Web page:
TheBates College Catering Department received this year’s Staff Award for Outstanding Support for Community Partnership. Part of Bates Dining Services, the Catering Department typically services more than 5,000 events a year. A 30-year-veteran of Bates, catering manager Donald Desrosiers oversees a core of four regular staff and an on-call staff of 30 — a team that exemplifies the meaning of customer service.

Recipient of the Staff Award for Community Volunteerism and Leadership is sustainability coordinator Julie Rosenbach. In her five years at Bates, Rosenbach has helped the college become more environmentally sustainable in myriad ways, from energy conservation to greenhouse gas mitigation to recycling. In late April, she oversaw Bates’ first EcoService Day, which sent dozens of students into the community to perform sustainability-related projects.

The Somali Bantu Youth Association received this year’s Community Partner Award for Outstanding New Initiative. Established in 2008 to help Somali Bantu youth overcome obstacles they face in the Lewiston-Auburn area, the organization’s volunteers provide academic support, recreational activities, and social and cultural adjustment training. Since the association’s founding, high school graduation rates among Lewiston-Auburn Somali Bantus are up and 26 members of the community have become citizens.

Receiving the 2011 Community Partner Award for Sustained Commitment to Partnership was the Trinity Jubilee Center. An independent nonprofit, the center is a multi-service agency dedicated to addressing personal, family, social and spiritual needs of people in the surrounding communities.

Townsend has engaged in every battle to prevent the construction of new dams and to remove old dams on Maine’s rivers since 1960.

Working collaboratively with a broad range of other organizations, the center provides hot meals and groceries; after-school tutoring for K-12 students; a drop-in center; refugee support; and advocacy, intervention and referral services. The center is directed by Kim Wettlaufer, a member of the Bates class of 1980.

The New American Sustainable Agriculture Project received the 2011 award for Outstanding Community Project/Partnership. A community-based agricultural initiative with multiple collaborators, NASAP helps refugee and immigrant farmers build sustainable farm enterprises consistent with their cultures and individual goals. NASAP has worked with the Harward Center and many students over the past decade, with students developing training materials, assisting at farmers markets and working alongside NASAP clients in the fields.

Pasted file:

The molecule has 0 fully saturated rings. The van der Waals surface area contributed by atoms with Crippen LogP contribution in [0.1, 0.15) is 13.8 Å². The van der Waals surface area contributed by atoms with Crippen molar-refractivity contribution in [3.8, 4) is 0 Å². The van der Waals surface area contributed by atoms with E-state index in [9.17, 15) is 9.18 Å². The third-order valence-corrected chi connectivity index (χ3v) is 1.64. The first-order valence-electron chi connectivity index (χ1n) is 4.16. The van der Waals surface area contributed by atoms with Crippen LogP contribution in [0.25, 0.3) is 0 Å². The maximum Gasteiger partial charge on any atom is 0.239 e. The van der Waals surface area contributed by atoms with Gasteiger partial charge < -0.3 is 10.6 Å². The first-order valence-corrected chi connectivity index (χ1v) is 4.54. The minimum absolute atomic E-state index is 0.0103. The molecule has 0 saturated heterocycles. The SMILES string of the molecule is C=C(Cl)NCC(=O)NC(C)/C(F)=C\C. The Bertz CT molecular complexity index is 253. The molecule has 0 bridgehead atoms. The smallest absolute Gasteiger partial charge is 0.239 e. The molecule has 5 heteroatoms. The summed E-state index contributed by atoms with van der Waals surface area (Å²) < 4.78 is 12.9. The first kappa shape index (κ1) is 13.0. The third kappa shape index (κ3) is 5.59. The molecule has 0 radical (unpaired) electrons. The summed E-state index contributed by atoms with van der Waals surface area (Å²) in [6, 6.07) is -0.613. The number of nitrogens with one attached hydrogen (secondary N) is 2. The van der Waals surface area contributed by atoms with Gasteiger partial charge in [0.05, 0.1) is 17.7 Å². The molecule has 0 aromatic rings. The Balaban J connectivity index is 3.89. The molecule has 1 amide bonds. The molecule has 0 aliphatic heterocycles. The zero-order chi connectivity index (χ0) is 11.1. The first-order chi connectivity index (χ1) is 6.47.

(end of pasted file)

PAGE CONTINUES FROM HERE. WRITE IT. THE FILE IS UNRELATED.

Delmar Dustin Small is the recipient of the 2011 Bates-Morse Mountain Award for Environmental Stewardship. A native of Litchfield and member of the Bates class of 1985, Small developed and has begun implementing a restoration plan for Litchfield’s 58-acre former gravel pit; is working with the town’s conservation commission to develop a wildlife, water and land resources plan; and in 2010 was instrumental in establishing the 250-acre Small-Burnham Conservation Area.

Bill Townsend received the 2011 Bates-Morse Mountain Award for Environmental Lifetime Achievement. A practicing lawyer in Skowhegan for more than 50 years, Townsend has worked on myriad environmental matters, from water pollution and pesticide control to resource protection and the restoration of native fish.

He has engaged in every battle to prevent the construction of new dams and to remove old dams on Maine’s rivers since 1960. Townsend has served as an officer of many prominent organizations involved with the environment, including as president of the Natural Resources Council of Maine, chairman of the Maine Chapter of the Nature Conservancy, president of Maine Rivers and chairman of the state Land Use Regulation Commission.